I've recently been jarred by this:

#include <map>
#include <string>
#include <iostream>

using namespace std;

int main() {
    map<string, string> strings;
    strings["key"] = 88;  // surprisingly compiles
    //map<string, string>::mapped_type s = 88;  // doesn't compile as expected

    cout << "Value under 'key': '" << strings["key"] << "'" << endl;

    return 0;

It prints 'X' which is 88 in ASCII.

Why does a string map accept ints as values? The documentation for map's operator[] says it returns mapped_type& which is string& in this case and it doesn't have an implicit conversion from int, does it?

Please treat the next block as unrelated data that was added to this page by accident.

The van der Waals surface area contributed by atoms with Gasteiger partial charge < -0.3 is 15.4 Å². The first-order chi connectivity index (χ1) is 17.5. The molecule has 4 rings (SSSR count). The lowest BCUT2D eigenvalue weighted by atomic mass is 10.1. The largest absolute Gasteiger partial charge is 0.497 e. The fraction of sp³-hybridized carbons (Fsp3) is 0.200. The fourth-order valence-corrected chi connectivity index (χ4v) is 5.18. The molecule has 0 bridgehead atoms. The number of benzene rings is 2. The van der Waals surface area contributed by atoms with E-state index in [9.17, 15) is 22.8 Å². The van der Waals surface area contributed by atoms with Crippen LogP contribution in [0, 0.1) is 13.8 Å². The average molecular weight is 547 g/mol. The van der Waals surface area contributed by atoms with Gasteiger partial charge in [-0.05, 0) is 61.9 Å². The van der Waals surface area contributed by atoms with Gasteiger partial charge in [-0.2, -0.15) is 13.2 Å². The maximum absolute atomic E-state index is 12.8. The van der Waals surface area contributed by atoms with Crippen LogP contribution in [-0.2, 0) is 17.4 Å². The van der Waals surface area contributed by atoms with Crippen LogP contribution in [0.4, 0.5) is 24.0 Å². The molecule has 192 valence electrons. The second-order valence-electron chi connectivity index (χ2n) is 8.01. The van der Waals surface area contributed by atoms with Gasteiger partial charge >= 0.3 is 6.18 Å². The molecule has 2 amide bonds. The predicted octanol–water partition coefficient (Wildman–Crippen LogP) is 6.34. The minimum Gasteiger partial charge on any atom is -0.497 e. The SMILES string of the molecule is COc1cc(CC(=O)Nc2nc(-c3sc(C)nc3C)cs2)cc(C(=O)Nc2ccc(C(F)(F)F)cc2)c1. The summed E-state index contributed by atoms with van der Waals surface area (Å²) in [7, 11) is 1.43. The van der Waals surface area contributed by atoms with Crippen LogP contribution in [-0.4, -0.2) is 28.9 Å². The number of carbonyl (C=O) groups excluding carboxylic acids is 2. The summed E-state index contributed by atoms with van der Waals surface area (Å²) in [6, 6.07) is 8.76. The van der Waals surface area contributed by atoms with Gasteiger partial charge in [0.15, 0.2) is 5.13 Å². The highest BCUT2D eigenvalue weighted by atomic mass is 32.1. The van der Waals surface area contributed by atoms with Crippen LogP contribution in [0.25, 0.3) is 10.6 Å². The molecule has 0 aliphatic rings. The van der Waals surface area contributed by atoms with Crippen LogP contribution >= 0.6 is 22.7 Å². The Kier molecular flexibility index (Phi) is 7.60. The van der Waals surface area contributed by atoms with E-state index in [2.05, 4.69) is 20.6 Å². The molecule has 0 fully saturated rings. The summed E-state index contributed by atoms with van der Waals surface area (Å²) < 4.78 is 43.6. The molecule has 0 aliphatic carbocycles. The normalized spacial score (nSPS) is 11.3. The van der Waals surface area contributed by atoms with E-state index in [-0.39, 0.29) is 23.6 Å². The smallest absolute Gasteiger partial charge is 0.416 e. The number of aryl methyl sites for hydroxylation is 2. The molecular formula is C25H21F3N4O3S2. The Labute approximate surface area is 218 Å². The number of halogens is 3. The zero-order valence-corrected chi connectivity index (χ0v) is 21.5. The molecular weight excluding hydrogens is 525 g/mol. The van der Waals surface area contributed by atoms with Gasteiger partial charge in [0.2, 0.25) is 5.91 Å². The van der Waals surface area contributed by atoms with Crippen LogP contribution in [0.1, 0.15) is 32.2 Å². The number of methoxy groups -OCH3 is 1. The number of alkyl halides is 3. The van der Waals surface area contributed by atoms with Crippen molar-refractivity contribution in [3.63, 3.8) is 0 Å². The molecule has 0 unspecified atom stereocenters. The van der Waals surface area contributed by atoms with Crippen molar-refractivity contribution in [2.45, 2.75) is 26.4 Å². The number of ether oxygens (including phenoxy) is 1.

2 Answers 2


This is because, as you say, operator[] returns a std::string&, which defines an operator= (char c). Your commented-out example does not call the assignment operator, it is copy-initialization, which will try to call explicit constructors of the class, of which there are no applicable ones in std::string.


To complete the picture, note that:

strings[88] = "key"; 

does not compile as there is no std::string constructor from char/int. For char, std::string only defines the assignment operator.

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